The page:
NSR H2 2018 (11)- Currency: The Battle for Naira Stability

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Friday, July 27, 2018 /1:15PM/ ARM Research

Executive Summary

In our H1 18 Nigeria Strategy Report, we projected a blow in FX outflows that will impulse the CBN to step up its intervention across FX markets. Our projection was based on the confluence of policy normalization in developed markets, flight to safety across EMs, lower domestic interest rate environment, and political risk in the domestic clime. True to our prognosis, average monthly FX outflows rose 15.4% over H1 2018 to $3.6 billion (forecast; $3.3 billion), which prompted an accelerated pace of intervention by the CBN.

For context, CBN sales expanded at the IEW and interbank markets over H1 18 – IEW (+122% to $1.96 billion), BDC (+83% to $2.89 billion) and Interbank sales (+56% to $11.4 billion) to drive overall intervention to $16.3 billion (+66.5%). Consequently, the NAFEX and BDC rates remained relatively stable over H1 18, closing the period at N360.5/$1 and N362.3/$1 accordingly.

Coalescing our adjusted CBN outflows and inflows, we estimate monthly average reserve drawdown of $310 million (average accretion of $1.3 billion in H1 18) which summed up to $1.9 billion over H2 18 (vs. $8.0 billion accretion in H1 18) – notwithstanding Eurobond issuance – which should dwarf any significant accretion in the foreign reserve to $45.7 billion. Consequently, we expect the apex bank to put its full ammunition to use to keep the Naira at current bands, which would maintain stability in the short term to keep the interbank at N361/$ for the rest of 2018.

Further down, the distortion of the free interplay of demand and supply at the IEW with the lag expected from CBN intervention – amidst pressure at other windows as in May 18 – would drive short term volatility in rates and an eventual adjustment to our fundamental driven purchasing power parity estimate of between N391.17/$ to N402.48/$ (7-10% down-leg from current NAFEX rate of N361.00/$ at the end of June 2018).

CBN fires up as Hot Money lose steam

In our H1 18 Nigeria Strategy Report, we projected a blow in FX outflows that will impulse the CBN to step up its intervention across FX markets. Our projection was based on the confluence of policy normalisation in developed markets, flight to safety across EMs, lower domestic interest rate environment, and political risk in the domestic clime. True to our prognosis, average monthly FX outflows rose 15.4% over H1 2018 to $3.6 billion (forecast; $3.3 billion), which prompted an accelerated pace of intervention by the CBN.

For context, CBN sales expanded at the IEW and interbank markets over H1 18 – IEW (+122% to $1.96 billion), BDC (+83% to $2.89 billion) and Interbank sales (+56% to $11.4 billion) to drive overall intervention to $16.3 billion (+66.5%). That said, while we had expected the accelerated sales to drive a drawdown in external reserve, the combination of strong foreign flows in the first quarter, which provided room for the CBN to shore up its reserve4, combined with Eurobond issuance earlier in February, and improved oil inflows (+20.6% to $9.0 billion) triggered robust net flows with $7.4 billion accretion striding the FX reserve to $47.8 billion at the end of H1 18. Consequently, the NAFEX  and BDC rates remained relatively stable over H1 18, closing the period at N360.5/$1 and N362.3/$1 accordingly.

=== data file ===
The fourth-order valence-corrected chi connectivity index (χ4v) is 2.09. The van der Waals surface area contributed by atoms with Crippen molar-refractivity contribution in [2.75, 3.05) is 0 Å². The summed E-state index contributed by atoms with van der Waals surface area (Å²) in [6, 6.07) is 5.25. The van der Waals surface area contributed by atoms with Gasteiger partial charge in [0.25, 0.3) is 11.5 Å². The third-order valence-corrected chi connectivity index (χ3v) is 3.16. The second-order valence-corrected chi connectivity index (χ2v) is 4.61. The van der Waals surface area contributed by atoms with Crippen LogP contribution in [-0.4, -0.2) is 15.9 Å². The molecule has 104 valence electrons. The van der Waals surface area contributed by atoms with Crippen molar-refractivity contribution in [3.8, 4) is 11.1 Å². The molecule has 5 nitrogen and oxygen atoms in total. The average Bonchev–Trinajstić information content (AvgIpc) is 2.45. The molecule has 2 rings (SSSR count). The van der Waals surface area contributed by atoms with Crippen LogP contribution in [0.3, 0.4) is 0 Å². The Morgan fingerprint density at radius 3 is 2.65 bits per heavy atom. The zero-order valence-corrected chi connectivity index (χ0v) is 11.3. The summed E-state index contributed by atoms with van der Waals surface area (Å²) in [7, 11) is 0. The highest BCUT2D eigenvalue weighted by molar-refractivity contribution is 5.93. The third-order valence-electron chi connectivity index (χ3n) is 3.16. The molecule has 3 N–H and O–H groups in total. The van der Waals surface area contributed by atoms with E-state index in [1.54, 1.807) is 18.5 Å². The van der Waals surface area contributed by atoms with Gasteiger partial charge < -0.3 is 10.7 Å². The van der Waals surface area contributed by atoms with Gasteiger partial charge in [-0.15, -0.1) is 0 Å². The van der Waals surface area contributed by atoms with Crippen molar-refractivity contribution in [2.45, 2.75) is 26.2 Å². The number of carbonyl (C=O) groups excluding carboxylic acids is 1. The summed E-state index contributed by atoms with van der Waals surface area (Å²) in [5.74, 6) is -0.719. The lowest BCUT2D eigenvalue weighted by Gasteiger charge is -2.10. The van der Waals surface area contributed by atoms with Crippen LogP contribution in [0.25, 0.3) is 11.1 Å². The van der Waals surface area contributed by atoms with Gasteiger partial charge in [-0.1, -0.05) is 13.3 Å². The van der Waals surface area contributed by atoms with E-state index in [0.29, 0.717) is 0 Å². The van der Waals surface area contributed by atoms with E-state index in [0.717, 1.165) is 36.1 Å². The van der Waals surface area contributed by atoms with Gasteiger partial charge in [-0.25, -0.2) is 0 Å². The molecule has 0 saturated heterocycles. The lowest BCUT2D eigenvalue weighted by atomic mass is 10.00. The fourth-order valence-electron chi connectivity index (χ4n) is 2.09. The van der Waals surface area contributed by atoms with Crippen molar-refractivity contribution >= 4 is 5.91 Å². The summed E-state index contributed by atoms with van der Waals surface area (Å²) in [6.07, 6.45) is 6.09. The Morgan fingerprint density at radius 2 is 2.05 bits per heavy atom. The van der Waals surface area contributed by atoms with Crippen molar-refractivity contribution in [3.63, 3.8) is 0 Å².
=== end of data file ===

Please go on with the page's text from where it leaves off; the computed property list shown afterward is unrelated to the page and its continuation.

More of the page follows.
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IEW: The more you look the scarier it gets

 

Flows at the IEW seem well lubricated as net flows printed at $1.89 billion in the first quarter 2018 (+44% QoQ) and moderated to $1.34 billion in Q2 18, a reflection of higher outflows and lower inflows. However, excluding CBN inflows shows a bleaker picture relative to last two quarters of 2017. For context, though net flows ex-CBN sales in Q1 2018 remained strong at $1.2 billion, second quarter reflected the impending concerns as ex-CBN net flows printed at $60,000. Reflecting the protective intervention across markets, the gross reserve witnessed the first drawdown of 2018 in May ($515 million). Over Q2, monthly reserve accretion summed up to $341 million compared to $4.54 billion in Q1 18 (net of Eurobond issuance of $2.5 billion in February).

In terms of inflows, the IEW was finely greased as inflows printed at $17.4 billion in the period (H2 17: $13.2 billion). On average, monthly flows over H1 18 printed at $2.9 billion versus $2.2 billion in H2 17. Dissecting inflows to both quarters, inflows stood at $8.8 billion over Q1 18 (+6.2% QoQ), on the back of sturdy flows by FPI (+37.6% QoQ to $4.95 billion) to account for 56% of total inflows. Elsewhere, CBN inflows (+80.1% QoQ to $677 million) provided some support for local flows. Ex-CBN, local inflows would have declined 19.3% QoQ to $2.40 billion.

Further down to Q2 18, CBN accelerated its intervention across FX markets, with more noticeable supply at the IEW following cut-backs in offshore funds. For context, after the 38% QoQ jump in FPI flows at the IEW over Q1 18, the IEW saw meager offshore funds with FPI flows declining 22.5% QoQ to $4.06 billion6 to push overall offshore funds to $4.47 billion (-22.3% QoQ).